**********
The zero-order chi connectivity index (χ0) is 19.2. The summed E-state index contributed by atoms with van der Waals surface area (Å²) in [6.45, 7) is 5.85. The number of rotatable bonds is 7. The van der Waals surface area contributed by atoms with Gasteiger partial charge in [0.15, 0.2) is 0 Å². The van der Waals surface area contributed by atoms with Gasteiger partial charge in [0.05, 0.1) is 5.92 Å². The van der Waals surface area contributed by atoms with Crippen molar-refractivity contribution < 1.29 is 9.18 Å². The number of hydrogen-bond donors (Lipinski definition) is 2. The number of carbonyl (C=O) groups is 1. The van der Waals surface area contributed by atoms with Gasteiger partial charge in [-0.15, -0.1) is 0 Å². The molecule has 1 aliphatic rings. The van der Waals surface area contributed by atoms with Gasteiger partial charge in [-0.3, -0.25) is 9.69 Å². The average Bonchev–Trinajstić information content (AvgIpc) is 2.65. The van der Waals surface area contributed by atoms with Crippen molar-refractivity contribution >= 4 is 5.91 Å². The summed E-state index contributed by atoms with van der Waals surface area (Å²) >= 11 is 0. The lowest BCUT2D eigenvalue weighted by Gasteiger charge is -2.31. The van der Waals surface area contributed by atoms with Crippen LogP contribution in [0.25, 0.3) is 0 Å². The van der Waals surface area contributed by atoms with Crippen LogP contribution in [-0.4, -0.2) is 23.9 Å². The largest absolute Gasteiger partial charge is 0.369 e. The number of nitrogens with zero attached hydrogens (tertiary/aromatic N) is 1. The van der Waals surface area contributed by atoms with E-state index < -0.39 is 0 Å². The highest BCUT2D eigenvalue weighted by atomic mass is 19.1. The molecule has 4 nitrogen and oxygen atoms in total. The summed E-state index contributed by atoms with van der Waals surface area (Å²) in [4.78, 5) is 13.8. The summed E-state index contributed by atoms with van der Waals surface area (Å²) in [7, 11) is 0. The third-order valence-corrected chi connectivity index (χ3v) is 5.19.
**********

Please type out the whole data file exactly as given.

The zero-order chi connectivity index (χ0) is 19.2. The summed E-state index contributed by atoms with van der Waals surface area (Å²) in [6.45, 7) is 5.85. The number of rotatable bonds is 7. The van der Waals surface area contributed by atoms with Gasteiger partial charge in [0.15, 0.2) is 0 Å². The van der Waals surface area contributed by atoms with Gasteiger partial charge in [0.05, 0.1) is 5.92 Å². The van der Waals surface area contributed by atoms with Crippen molar-refractivity contribution < 1.29 is 9.18 Å². The number of hydrogen-bond donors (Lipinski definition) is 2. The number of carbonyl (C=O) groups is 1. The van der Waals surface area contributed by atoms with Gasteiger partial charge in [-0.15, -0.1) is 0 Å². The molecule has 1 aliphatic rings. The van der Waals surface area contributed by atoms with Gasteiger partial charge in [-0.3, -0.25) is 9.69 Å². The average Bonchev–Trinajstić information content (AvgIpc) is 2.65. The van der Waals surface area contributed by atoms with Crippen molar-refractivity contribution >= 4 is 5.91 Å². The summed E-state index contributed by atoms with van der Waals surface area (Å²) >= 11 is 0. The lowest BCUT2D eigenvalue weighted by Gasteiger charge is -2.31. The van der Waals surface area contributed by atoms with Crippen LogP contribution in [0.25, 0.3) is 0 Å². The van der Waals surface area contributed by atoms with Crippen LogP contribution in [-0.4, -0.2) is 23.9 Å². The largest absolute Gasteiger partial charge is 0.369 e. The number of nitrogens with zero attached hydrogens (tertiary/aromatic N) is 1. The van der Waals surface area contributed by atoms with E-state index < -0.39 is 0 Å². The highest BCUT2D eigenvalue weighted by atomic mass is 19.1. The molecule has 4 nitrogen and oxygen atoms in total. The summed E-state index contributed by atoms with van der Waals surface area (Å²) in [4.78, 5) is 13.8. The summed E-state index contributed by atoms with van der Waals surface area (Å²) in [7, 11) is 0. The third-order valence-corrected chi connectivity index (χ3v) is 5.19.